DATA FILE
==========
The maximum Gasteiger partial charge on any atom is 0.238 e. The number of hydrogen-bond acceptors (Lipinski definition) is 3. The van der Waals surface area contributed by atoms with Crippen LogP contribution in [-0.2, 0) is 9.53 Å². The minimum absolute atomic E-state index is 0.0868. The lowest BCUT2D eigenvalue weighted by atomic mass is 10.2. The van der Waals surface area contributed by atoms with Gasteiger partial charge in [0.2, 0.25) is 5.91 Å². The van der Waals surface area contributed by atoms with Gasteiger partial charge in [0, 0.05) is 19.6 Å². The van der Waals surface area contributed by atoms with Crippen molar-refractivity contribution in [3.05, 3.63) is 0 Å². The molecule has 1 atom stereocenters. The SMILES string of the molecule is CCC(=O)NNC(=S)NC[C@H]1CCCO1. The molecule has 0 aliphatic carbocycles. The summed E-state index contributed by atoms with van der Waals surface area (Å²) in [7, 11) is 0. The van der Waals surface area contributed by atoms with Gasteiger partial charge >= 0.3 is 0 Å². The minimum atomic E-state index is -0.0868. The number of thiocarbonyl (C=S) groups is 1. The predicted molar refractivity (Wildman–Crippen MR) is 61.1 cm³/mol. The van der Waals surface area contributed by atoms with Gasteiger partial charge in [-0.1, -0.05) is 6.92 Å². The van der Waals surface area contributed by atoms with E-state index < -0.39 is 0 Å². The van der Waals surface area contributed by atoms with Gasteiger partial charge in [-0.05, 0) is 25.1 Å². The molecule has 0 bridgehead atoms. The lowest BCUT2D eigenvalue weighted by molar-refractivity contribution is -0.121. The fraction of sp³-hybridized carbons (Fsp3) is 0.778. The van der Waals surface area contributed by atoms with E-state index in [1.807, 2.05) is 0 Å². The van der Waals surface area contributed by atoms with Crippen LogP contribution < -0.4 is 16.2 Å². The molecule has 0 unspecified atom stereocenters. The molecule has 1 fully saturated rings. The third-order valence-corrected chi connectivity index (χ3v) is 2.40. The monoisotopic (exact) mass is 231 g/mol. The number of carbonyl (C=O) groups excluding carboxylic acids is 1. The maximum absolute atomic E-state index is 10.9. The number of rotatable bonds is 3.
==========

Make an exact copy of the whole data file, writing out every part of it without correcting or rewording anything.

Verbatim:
The maximum Gasteiger partial charge on any atom is 0.238 e. The number of hydrogen-bond acceptors (Lipinski definition) is 3. The van der Waals surface area contributed by atoms with Crippen LogP contribution in [-0.2, 0) is 9.53 Å². The minimum absolute atomic E-state index is 0.0868. The lowest BCUT2D eigenvalue weighted by atomic mass is 10.2. The van der Waals surface area contributed by atoms with Gasteiger partial charge in [0.2, 0.25) is 5.91 Å². The van der Waals surface area contributed by atoms with Gasteiger partial charge in [0, 0.05) is 19.6 Å². The van der Waals surface area contributed by atoms with Crippen molar-refractivity contribution in [3.05, 3.63) is 0 Å². The molecule has 1 atom stereocenters. The SMILES string of the molecule is CCC(=O)NNC(=S)NC[C@H]1CCCO1. The molecule has 0 aliphatic carbocycles. The summed E-state index contributed by atoms with van der Waals surface area (Å²) in [7, 11) is 0. The van der Waals surface area contributed by atoms with Gasteiger partial charge >= 0.3 is 0 Å². The minimum atomic E-state index is -0.0868. The number of thiocarbonyl (C=S) groups is 1. The predicted molar refractivity (Wildman–Crippen MR) is 61.1 cm³/mol. The van der Waals surface area contributed by atoms with Gasteiger partial charge in [-0.1, -0.05) is 6.92 Å². The van der Waals surface area contributed by atoms with E-state index < -0.39 is 0 Å². The van der Waals surface area contributed by atoms with Gasteiger partial charge in [-0.05, 0) is 25.1 Å². The molecule has 0 bridgehead atoms. The lowest BCUT2D eigenvalue weighted by molar-refractivity contribution is -0.121. The fraction of sp³-hybridized carbons (Fsp3) is 0.778. The van der Waals surface area contributed by atoms with E-state index in [1.807, 2.05) is 0 Å². The van der Waals surface area contributed by atoms with Crippen LogP contribution < -0.4 is 16.2 Å². The molecule has 0 unspecified atom stereocenters. The molecule has 1 fully saturated rings. The third-order valence-corrected chi connectivity index (χ3v) is 2.40. The monoisotopic (exact) mass is 231 g/mol. The number of carbonyl (C=O) groups excluding carboxylic acids is 1. The maximum absolute atomic E-state index is 10.9. The number of rotatable bonds is 3.